|Ironed Sausages |
Summer sausage, salami, or other already-cooked sausage of your choice*
Heat a griddle over a medium fire. Slice sausages to desired thickness. When the pan is hot, place slices on it. Put your sad iron (yes, they're really called that) on top. When they're cooked to your desired crispness on one side, turn them and put the iron back on top of them to cook the other side.
*I haven't tried this with raw sausage meat, but I don't see why it wouldn't work.
I love it when a recipe's so simple it feels silly to write it out. Anyway...
This iron has been sitting in Our Grandmother of Cookrye's house for years. However, many of her possessions are being downsized away. We thought this might be able to come off the shelf of dust collectors and have some purpose in life.
I'd honestly thought it was purchased new in the 1970s, when there was an odd interest in prairie things. Like, I thought it was just some home decor company cranking these out so people could add rustic ambience to their figurine shelves. Then I decided to heat it up on the burner (it is cast iron, after all) so that the sausages could get heated from above and below and cook twice as fast. This thing gave off a surprisingly-strong smell of ironing starch as it got hot. I think this was actually someone's iron they used on clothes, and not a reproduction sold for people who needed knickknacks.
For those who wish to try this at home, you should know that this thing takes a long time to heat up. We put it on a burner which we then turned up as hot as it can go. The air coming up from the burner was so hot, you'd burn the bangs off your forehead if you leaned forward and looked down. However, after two minutes of this intense heat (I was watching the clock), the iron was about as warm as a bath. I took it off that blazing-hot burner and could drop it hot-side down into my hand without burning myself. So from an energy-use perspective, it may be best not to try to preheat your iron for faster sausage cooking. Also, after waiting for so long for it to finally get hot, you won't have saved any time anyway. We suggest you just turn the meat over to cook both sides, just as you would if you weren't ironing it.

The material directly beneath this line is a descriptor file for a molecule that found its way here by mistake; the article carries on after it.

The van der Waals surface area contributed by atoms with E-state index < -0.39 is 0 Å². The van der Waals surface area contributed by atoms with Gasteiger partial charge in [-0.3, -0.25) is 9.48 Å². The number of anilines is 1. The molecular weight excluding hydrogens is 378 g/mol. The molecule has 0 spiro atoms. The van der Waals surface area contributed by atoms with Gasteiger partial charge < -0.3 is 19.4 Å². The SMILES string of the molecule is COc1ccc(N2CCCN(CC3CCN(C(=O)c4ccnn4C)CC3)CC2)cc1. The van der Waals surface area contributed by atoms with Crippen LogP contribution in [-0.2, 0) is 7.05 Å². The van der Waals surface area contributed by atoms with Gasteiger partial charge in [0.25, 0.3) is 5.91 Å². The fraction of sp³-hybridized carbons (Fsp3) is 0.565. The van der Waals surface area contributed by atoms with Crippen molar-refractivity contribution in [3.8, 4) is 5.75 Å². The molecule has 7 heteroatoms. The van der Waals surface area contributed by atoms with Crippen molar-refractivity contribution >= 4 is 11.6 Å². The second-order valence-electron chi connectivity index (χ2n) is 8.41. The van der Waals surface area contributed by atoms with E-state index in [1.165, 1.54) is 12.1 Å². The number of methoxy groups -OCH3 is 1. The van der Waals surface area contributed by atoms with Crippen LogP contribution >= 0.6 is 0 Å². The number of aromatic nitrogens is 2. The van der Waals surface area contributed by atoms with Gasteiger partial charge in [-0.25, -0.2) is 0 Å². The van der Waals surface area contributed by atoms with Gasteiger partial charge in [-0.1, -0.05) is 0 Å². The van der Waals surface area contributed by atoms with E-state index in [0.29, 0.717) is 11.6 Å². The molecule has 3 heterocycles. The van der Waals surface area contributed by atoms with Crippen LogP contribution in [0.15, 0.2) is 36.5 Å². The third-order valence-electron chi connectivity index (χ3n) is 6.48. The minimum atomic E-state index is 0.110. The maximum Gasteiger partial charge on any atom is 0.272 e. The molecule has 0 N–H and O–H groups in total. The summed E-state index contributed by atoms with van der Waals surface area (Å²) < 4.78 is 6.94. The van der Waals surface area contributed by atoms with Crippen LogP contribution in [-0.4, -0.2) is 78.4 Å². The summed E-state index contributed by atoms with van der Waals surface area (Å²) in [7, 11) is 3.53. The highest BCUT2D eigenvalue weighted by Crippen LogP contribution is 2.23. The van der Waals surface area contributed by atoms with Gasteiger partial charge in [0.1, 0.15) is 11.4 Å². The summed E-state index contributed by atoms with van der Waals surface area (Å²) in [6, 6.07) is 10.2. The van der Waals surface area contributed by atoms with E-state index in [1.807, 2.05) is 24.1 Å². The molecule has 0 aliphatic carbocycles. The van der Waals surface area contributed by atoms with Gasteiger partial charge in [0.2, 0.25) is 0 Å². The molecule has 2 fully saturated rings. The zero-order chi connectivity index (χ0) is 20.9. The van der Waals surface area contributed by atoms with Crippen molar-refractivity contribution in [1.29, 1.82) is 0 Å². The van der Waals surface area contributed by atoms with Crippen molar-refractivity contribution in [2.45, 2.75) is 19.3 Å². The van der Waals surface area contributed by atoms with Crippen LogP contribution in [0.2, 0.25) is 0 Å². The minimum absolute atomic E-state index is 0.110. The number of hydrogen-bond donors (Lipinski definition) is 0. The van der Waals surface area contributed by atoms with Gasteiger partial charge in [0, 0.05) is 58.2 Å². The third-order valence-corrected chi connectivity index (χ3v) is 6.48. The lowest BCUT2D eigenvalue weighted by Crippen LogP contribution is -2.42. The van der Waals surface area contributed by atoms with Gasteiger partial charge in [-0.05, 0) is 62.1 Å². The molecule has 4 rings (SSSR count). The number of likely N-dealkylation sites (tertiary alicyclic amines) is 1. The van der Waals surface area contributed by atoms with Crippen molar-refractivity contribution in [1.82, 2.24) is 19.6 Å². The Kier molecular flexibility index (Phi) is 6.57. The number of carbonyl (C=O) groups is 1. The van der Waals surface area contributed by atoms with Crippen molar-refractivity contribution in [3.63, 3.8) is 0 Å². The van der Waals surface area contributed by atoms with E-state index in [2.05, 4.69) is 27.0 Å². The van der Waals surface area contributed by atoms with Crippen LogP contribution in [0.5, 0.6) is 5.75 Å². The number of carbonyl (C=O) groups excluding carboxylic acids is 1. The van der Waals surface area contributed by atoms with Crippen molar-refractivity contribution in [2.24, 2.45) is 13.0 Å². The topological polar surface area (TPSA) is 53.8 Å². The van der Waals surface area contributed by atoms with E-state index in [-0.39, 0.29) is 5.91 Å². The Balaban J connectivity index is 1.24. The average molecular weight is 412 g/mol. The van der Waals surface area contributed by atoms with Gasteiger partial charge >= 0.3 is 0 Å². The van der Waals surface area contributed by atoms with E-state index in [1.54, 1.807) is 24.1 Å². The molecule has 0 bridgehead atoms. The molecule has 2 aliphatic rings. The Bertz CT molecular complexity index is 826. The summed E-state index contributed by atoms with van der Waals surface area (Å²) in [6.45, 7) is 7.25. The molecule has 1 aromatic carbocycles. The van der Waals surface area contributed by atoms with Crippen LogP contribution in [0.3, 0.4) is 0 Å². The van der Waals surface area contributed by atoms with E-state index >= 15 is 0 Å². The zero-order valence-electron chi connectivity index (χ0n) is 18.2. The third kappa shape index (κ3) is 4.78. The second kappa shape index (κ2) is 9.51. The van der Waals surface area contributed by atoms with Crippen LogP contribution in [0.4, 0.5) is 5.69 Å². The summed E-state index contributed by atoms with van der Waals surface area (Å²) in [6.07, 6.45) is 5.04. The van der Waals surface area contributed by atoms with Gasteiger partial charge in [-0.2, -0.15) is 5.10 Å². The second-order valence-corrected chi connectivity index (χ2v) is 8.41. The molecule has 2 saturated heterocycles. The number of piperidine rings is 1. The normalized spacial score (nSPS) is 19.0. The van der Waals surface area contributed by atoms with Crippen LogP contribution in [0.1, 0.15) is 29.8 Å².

However, if you do decide to preheat the iron, you have only a very short time before your sausages become cinders.
|On the bright side, all the excess fat drained off.|
I'd briefly wondered if anyone would have actually done this before we had electric irons. Then I realized that anyone who decided to make their irons do double duty in the kitchen would have to hand-wash burnt-in sausage grease and bacon fat out of their best clothes because washing machines didn't exist yet.
Anyway, this does work very well if you don't accidentally burn your sausages. They come out nice and crisp on both sides. However, they do sometimes tend to stick to the iron. Have your scraping spatula ready to get them off.